In a rare moment of life-synchronicity, I was being made to leave my apartment in Bushwick just as I was thinking about how I could leave it. I wasn't being forced out or anything, but my roommate and his girlfriend had gotten engaged and they were making plans to move away. At the same time, I was thinking of taking the next step for myself: I wanted to move back into Manhattan and live like a proper young professional.

For what it was, my set-up in Bushwick was great. I was paying $400 in rent. Plus, I was living with people I love to hang out with anyway, in my own room in a comfortable house located within somewhat decent proximity to the city (about 40-45 minutes on the orange or yellow lines).

But for all that, it was time to move on. Time for a better space, in a better location. I had grown out of the hand-me-down furniture and odd-assortment-of-dishes-and-cutlery phase. I was a post-graduate professional, so what was I still doing living like I was in college sharing a house with really bad furniture and a cat I was allergic to? 

So much of my life was in Manhattan: other friends, my gym, my church in the Madison Square Park area. I really wanted to move closer to it all.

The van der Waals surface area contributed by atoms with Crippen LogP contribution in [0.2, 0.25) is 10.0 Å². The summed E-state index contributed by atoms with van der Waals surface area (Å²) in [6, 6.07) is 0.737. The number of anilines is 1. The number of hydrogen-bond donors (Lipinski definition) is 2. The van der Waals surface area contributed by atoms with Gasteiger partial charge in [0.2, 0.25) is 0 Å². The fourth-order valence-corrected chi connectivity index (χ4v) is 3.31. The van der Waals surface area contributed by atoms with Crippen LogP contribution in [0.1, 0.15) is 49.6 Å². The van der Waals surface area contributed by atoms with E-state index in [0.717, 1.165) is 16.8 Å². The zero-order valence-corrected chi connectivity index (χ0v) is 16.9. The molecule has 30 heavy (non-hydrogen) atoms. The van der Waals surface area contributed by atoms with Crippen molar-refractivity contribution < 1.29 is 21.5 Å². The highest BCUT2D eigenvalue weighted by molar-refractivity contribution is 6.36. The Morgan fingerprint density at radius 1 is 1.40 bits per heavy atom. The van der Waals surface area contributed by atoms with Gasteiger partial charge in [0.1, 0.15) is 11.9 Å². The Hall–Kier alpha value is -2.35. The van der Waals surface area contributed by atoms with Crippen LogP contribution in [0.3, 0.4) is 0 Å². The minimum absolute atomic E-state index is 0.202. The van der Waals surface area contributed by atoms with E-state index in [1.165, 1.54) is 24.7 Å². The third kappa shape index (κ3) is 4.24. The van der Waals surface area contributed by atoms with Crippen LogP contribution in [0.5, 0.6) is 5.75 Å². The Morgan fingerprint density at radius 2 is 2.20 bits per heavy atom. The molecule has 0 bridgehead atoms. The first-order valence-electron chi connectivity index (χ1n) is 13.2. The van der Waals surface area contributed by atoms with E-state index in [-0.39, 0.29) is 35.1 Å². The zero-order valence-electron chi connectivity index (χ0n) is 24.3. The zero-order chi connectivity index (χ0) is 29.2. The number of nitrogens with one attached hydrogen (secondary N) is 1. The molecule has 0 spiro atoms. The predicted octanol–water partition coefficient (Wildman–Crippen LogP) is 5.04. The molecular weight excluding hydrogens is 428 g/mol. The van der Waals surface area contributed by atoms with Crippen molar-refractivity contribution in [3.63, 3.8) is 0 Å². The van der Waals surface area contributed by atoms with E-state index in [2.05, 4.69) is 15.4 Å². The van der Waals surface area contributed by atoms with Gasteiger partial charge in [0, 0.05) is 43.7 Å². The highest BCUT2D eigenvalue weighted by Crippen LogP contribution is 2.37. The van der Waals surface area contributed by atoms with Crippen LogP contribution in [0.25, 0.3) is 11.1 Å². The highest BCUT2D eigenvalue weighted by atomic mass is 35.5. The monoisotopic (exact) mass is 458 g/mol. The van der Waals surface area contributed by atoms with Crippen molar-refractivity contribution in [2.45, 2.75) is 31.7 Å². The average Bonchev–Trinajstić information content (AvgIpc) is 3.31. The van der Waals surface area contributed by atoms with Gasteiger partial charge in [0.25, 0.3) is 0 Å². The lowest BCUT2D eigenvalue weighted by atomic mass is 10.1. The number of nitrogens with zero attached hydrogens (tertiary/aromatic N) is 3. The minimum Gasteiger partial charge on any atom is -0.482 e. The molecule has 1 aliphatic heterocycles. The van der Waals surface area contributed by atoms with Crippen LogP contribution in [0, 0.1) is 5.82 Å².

As serendipity would have it, a friend from church was looking for a roommate. From the description of her apartment, I knew right away that I would not be able to afford to live there: a two-bedroom on 27th Street with high ceilings, lots of light, generously cut bedrooms and a dishwasher!

While I was willing to double what I was paying in rent in Bushwick, I couldn’t go in for half the price on that space, which was about $2,900.

And I didn't have to! My friend was willing to pay more in exchange for a roommate she knew and trusted. She was already settled and really just wanted an easy transition. I moved in as a subletter for $1,000 per month.

The apartment is great--clean, bright, very stylish. My roommate already had it furnished, and she has great taste. There's a full kitchen with a dishwasher, and every once in a while we get a professional cleaning service to go over the whole apartment.

It may seem strange to move to Kips Bay when one is looking to feel more like an adult: I am well aware of the neighborhood’s status as a Mecca for post-collegiate post-fraternity/sorority types. But our building is perfectly situated in an enclave of sorts.

We’re on a dead-end street between Second and Third Avenues, and since there’s nowhere to to go or come from on our street, we get none of the loud, drunken traffic that besets Kips Bay on any given night. Also, most of our building residents seem to be quiet, elderly, eastern European women who keep to themselves.

However, now that I'm back in Manhattan, many of my friends have actually started to move away. Some have left for work, some for personal reasons, but I guess that’s to be expected when we’re in our twenties and just starting out. So now I’m needing to make new friends.